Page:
Foreign Military Sales and U.S. Weapons Costs
Staff working paper
CONGRESSIONAL BUDGET OFFICE (U S CONGRESS) WASHINGTON DC
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Until recently, evaluation of the foreign military sales FMS program has depended chiefly on security and foreign policy judgments. The programs goal has been assumed to be promotion of these policies, and its success measured by how well they are served. Recent debate has, however, extended to the economic consequences of foreign sales-particularly their secondary effects in reducing U.S. weapons costs and requirements. These savings have been considered as a valuable attribute of the FMS program, as compensation for faults in the program, and as reason for not restraining the program with additional Congressional regulation. This study finds that some individual cases do produce substantial savings against a given weapons total program costs. These cases are, however, exceptional. Large savings do not seem to be generally characteristic of FMS. Similarly, it is difficult to identify consistent savings resulting from reduced requirements on U.S. military resources as a result of FMS strengthening recipient states. Certain sales--such as those to NATO allies--may reduce pressures on U.S. resources. The majority of sales, however, go to the Middle East, where more important policy concerns, such as the distribution of U.S. weapons technology, complicate and overshadow military costs evaluations.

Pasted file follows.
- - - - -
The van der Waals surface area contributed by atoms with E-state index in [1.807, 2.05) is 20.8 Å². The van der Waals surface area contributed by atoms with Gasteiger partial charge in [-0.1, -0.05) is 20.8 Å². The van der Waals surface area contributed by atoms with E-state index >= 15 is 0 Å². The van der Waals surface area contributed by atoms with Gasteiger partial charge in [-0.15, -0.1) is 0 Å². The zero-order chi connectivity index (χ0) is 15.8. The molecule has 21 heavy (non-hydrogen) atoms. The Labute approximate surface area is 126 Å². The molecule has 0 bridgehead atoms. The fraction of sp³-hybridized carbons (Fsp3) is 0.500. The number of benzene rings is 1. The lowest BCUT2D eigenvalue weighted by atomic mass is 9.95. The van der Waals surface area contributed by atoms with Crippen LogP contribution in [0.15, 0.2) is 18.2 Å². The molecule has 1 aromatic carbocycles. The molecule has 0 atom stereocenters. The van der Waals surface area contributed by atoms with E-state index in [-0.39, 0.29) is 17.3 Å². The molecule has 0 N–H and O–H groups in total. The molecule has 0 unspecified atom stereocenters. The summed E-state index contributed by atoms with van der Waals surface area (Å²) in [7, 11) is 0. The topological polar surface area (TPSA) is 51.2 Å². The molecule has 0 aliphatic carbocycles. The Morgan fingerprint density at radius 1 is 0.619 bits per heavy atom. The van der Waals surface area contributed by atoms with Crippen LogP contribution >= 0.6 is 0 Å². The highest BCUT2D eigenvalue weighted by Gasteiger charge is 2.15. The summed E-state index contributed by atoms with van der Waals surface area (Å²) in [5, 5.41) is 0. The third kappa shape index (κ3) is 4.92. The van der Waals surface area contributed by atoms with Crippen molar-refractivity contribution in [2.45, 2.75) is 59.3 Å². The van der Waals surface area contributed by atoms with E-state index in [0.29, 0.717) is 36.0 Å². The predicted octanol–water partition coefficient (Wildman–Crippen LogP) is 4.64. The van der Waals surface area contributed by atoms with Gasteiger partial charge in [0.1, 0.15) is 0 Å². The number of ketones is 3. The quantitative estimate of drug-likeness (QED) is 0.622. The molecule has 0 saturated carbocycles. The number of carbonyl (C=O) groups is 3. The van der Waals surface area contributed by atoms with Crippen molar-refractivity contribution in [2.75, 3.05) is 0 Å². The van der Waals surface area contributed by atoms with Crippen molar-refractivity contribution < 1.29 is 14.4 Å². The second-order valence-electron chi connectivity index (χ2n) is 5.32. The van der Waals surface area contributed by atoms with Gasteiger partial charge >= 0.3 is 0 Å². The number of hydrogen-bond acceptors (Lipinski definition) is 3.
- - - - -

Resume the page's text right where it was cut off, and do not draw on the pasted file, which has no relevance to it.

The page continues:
- Economics and Cost Analysis